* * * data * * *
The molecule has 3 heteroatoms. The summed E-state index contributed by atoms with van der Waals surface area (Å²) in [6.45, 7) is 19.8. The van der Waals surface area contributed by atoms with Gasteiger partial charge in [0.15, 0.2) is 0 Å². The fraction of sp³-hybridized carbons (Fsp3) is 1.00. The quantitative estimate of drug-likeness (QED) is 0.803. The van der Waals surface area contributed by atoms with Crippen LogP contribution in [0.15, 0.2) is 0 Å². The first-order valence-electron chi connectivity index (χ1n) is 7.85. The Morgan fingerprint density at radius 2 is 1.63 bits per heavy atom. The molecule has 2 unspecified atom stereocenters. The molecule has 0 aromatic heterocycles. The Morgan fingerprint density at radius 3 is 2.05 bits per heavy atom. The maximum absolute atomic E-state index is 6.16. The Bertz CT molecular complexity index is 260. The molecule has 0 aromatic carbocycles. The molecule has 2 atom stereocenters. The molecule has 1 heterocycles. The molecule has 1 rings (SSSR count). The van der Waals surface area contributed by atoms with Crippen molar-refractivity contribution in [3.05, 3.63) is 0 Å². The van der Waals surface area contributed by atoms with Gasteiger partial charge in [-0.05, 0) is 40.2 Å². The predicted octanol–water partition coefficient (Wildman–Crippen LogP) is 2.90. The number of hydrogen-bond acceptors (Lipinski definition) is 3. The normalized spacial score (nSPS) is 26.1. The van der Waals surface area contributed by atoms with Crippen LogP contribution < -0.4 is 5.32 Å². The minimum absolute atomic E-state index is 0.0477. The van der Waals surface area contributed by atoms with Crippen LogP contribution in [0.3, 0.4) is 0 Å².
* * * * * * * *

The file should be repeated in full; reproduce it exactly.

The molecule has 3 heteroatoms. The summed E-state index contributed by atoms with van der Waals surface area (Å²) in [6.45, 7) is 19.8. The van der Waals surface area contributed by atoms with Gasteiger partial charge in [0.15, 0.2) is 0 Å². The fraction of sp³-hybridized carbons (Fsp3) is 1.00. The quantitative estimate of drug-likeness (QED) is 0.803. The van der Waals surface area contributed by atoms with Crippen LogP contribution in [0.15, 0.2) is 0 Å². The first-order valence-electron chi connectivity index (χ1n) is 7.85. The Morgan fingerprint density at radius 2 is 1.63 bits per heavy atom. The molecule has 2 unspecified atom stereocenters. The molecule has 0 aromatic heterocycles. The Morgan fingerprint density at radius 3 is 2.05 bits per heavy atom. The maximum absolute atomic E-state index is 6.16. The Bertz CT molecular complexity index is 260. The molecule has 0 aromatic carbocycles. The molecule has 2 atom stereocenters. The molecule has 1 heterocycles. The molecule has 1 rings (SSSR count). The van der Waals surface area contributed by atoms with Crippen molar-refractivity contribution in [3.05, 3.63) is 0 Å². The van der Waals surface area contributed by atoms with Gasteiger partial charge in [-0.05, 0) is 40.2 Å². The predicted octanol–water partition coefficient (Wildman–Crippen LogP) is 2.90. The number of hydrogen-bond acceptors (Lipinski definition) is 3. The normalized spacial score (nSPS) is 26.1. The van der Waals surface area contributed by atoms with Crippen LogP contribution < -0.4 is 5.32 Å². The minimum absolute atomic E-state index is 0.0477. The van der Waals surface area contributed by atoms with Crippen LogP contribution in [0.3, 0.4) is 0 Å².